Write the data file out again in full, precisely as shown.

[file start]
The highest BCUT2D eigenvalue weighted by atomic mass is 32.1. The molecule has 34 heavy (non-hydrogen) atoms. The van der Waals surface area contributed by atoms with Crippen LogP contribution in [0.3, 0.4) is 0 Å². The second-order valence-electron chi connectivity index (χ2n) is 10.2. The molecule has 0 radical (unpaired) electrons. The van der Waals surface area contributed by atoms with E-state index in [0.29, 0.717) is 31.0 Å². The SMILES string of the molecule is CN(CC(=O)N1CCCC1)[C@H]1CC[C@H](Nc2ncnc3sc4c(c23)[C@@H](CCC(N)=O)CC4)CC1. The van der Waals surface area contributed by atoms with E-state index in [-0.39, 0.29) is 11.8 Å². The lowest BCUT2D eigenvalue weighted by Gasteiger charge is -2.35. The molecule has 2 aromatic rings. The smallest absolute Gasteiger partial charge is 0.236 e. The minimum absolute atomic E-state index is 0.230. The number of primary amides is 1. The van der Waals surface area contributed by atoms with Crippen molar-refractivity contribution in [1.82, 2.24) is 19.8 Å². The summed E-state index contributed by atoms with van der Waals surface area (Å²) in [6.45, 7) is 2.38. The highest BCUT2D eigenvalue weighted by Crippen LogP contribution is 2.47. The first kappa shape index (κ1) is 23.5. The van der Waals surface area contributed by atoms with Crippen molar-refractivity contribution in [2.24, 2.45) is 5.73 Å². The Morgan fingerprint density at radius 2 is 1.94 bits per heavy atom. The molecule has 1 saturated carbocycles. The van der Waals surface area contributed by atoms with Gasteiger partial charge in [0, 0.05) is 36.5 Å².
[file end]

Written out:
The highest BCUT2D eigenvalue weighted by atomic mass is 32.1. The molecule has 34 heavy (non-hydrogen) atoms. The van der Waals surface area contributed by atoms with Crippen LogP contribution in [0.3, 0.4) is 0 Å². The second-order valence-electron chi connectivity index (χ2n) is 10.2. The molecule has 0 radical (unpaired) electrons. The van der Waals surface area contributed by atoms with E-state index in [0.29, 0.717) is 31.0 Å². The SMILES string of the molecule is CN(CC(=O)N1CCCC1)[C@H]1CC[C@H](Nc2ncnc3sc4c(c23)[C@@H](CCC(N)=O)CC4)CC1. The van der Waals surface area contributed by atoms with E-state index in [-0.39, 0.29) is 11.8 Å². The lowest BCUT2D eigenvalue weighted by Gasteiger charge is -2.35. The molecule has 2 aromatic rings. The smallest absolute Gasteiger partial charge is 0.236 e. The minimum absolute atomic E-state index is 0.230. The number of primary amides is 1. The van der Waals surface area contributed by atoms with Crippen molar-refractivity contribution in [1.82, 2.24) is 19.8 Å². The summed E-state index contributed by atoms with van der Waals surface area (Å²) in [6.45, 7) is 2.38. The highest BCUT2D eigenvalue weighted by Crippen LogP contribution is 2.47. The first kappa shape index (κ1) is 23.5. The van der Waals surface area contributed by atoms with Crippen molar-refractivity contribution in [2.24, 2.45) is 5.73 Å². The Morgan fingerprint density at radius 2 is 1.94 bits per heavy atom. The molecule has 1 saturated carbocycles. The van der Waals surface area contributed by atoms with Gasteiger partial charge in [0, 0.05) is 36.5 Å².